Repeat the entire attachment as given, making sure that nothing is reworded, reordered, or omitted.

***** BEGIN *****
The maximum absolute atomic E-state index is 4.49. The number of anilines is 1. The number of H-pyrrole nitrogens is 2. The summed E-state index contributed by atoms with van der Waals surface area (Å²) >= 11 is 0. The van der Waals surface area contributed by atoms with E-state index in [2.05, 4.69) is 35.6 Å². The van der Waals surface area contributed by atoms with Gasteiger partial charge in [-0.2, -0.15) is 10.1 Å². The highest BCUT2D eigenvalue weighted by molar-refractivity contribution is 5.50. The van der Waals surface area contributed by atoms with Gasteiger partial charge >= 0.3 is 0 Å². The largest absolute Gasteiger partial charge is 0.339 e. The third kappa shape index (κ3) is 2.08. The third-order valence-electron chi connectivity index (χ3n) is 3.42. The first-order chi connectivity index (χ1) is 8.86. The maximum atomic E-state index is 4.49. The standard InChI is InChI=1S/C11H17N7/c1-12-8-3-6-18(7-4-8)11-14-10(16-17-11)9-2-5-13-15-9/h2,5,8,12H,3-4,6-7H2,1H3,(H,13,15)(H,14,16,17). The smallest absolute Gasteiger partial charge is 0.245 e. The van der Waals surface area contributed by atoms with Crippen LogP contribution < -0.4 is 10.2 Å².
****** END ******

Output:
The maximum absolute atomic E-state index is 4.49. The number of anilines is 1. The number of H-pyrrole nitrogens is 2. The summed E-state index contributed by atoms with van der Waals surface area (Å²) >= 11 is 0. The van der Waals surface area contributed by atoms with E-state index in [2.05, 4.69) is 35.6 Å². The van der Waals surface area contributed by atoms with Gasteiger partial charge in [-0.2, -0.15) is 10.1 Å². The highest BCUT2D eigenvalue weighted by molar-refractivity contribution is 5.50. The van der Waals surface area contributed by atoms with Gasteiger partial charge >= 0.3 is 0 Å². The largest absolute Gasteiger partial charge is 0.339 e. The third kappa shape index (κ3) is 2.08. The third-order valence-electron chi connectivity index (χ3n) is 3.42. The first-order chi connectivity index (χ1) is 8.86. The maximum atomic E-state index is 4.49. The standard InChI is InChI=1S/C11H17N7/c1-12-8-3-6-18(7-4-8)11-14-10(16-17-11)9-2-5-13-15-9/h2,5,8,12H,3-4,6-7H2,1H3,(H,13,15)(H,14,16,17). The smallest absolute Gasteiger partial charge is 0.245 e. The van der Waals surface area contributed by atoms with Crippen LogP contribution < -0.4 is 10.2 Å².